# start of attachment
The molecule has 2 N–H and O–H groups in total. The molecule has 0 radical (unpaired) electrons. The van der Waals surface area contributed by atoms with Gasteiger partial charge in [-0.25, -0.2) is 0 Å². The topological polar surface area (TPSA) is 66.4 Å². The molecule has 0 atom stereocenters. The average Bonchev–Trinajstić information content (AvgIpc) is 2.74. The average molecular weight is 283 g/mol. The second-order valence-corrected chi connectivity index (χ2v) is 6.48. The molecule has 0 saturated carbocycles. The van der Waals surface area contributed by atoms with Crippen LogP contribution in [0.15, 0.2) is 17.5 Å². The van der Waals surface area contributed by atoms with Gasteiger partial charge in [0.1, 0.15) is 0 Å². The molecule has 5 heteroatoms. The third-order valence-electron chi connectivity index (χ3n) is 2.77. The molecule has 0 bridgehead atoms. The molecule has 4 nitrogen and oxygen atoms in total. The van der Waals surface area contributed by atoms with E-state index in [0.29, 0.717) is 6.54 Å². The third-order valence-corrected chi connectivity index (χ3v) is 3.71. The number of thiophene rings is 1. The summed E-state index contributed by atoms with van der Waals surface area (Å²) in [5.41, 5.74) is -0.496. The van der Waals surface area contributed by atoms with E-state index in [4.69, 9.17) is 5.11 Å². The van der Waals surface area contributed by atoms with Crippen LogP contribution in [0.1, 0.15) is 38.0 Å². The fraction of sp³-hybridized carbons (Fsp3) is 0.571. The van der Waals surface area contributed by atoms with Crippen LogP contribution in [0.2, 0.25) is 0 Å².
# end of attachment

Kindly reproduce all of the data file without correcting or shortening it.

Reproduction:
The molecule has 2 N–H and O–H groups in total. The molecule has 0 radical (unpaired) electrons. The van der Waals surface area contributed by atoms with Gasteiger partial charge in [-0.25, -0.2) is 0 Å². The topological polar surface area (TPSA) is 66.4 Å². The molecule has 0 atom stereocenters. The average Bonchev–Trinajstić information content (AvgIpc) is 2.74. The average molecular weight is 283 g/mol. The second-order valence-corrected chi connectivity index (χ2v) is 6.48. The molecule has 0 saturated carbocycles. The van der Waals surface area contributed by atoms with Crippen LogP contribution in [0.15, 0.2) is 17.5 Å². The van der Waals surface area contributed by atoms with Gasteiger partial charge in [0.1, 0.15) is 0 Å². The molecule has 5 heteroatoms. The third-order valence-electron chi connectivity index (χ3n) is 2.77. The molecule has 0 bridgehead atoms. The molecule has 4 nitrogen and oxygen atoms in total. The van der Waals surface area contributed by atoms with E-state index in [0.29, 0.717) is 6.54 Å². The third-order valence-corrected chi connectivity index (χ3v) is 3.71. The number of thiophene rings is 1. The summed E-state index contributed by atoms with van der Waals surface area (Å²) in [5.41, 5.74) is -0.496. The van der Waals surface area contributed by atoms with E-state index in [4.69, 9.17) is 5.11 Å². The van der Waals surface area contributed by atoms with Crippen LogP contribution in [0.1, 0.15) is 38.0 Å². The fraction of sp³-hybridized carbons (Fsp3) is 0.571. The van der Waals surface area contributed by atoms with Crippen LogP contribution in [0.2, 0.25) is 0 Å².